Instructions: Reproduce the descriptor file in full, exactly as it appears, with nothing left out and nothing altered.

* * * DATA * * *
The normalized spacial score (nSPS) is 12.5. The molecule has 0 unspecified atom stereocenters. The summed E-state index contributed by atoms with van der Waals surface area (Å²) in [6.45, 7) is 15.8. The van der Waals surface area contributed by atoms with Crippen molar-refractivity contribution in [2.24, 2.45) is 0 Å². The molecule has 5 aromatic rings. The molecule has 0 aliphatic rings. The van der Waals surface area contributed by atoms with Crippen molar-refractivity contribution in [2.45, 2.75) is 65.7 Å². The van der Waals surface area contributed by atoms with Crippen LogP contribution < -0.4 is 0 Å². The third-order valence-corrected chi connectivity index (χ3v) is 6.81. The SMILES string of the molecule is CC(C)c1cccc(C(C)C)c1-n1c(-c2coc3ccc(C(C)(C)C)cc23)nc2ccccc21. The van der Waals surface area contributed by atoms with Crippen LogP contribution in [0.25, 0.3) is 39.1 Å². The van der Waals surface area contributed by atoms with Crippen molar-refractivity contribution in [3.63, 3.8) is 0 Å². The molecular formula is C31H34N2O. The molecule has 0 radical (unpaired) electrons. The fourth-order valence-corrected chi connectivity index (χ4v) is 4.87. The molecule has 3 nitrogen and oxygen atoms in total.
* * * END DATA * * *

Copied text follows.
The normalized spacial score (nSPS) is 12.5. The molecule has 0 unspecified atom stereocenters. The summed E-state index contributed by atoms with van der Waals surface area (Å²) in [6.45, 7) is 15.8. The van der Waals surface area contributed by atoms with Crippen molar-refractivity contribution in [2.24, 2.45) is 0 Å². The molecule has 5 aromatic rings. The molecule has 0 aliphatic rings. The van der Waals surface area contributed by atoms with Crippen molar-refractivity contribution in [2.45, 2.75) is 65.7 Å². The van der Waals surface area contributed by atoms with Crippen LogP contribution < -0.4 is 0 Å². The third-order valence-corrected chi connectivity index (χ3v) is 6.81. The SMILES string of the molecule is CC(C)c1cccc(C(C)C)c1-n1c(-c2coc3ccc(C(C)(C)C)cc23)nc2ccccc21. The van der Waals surface area contributed by atoms with Crippen LogP contribution in [0.25, 0.3) is 39.1 Å². The van der Waals surface area contributed by atoms with Crippen molar-refractivity contribution in [3.63, 3.8) is 0 Å². The molecular formula is C31H34N2O. The molecule has 0 radical (unpaired) electrons. The fourth-order valence-corrected chi connectivity index (χ4v) is 4.87. The molecule has 3 nitrogen and oxygen atoms in total.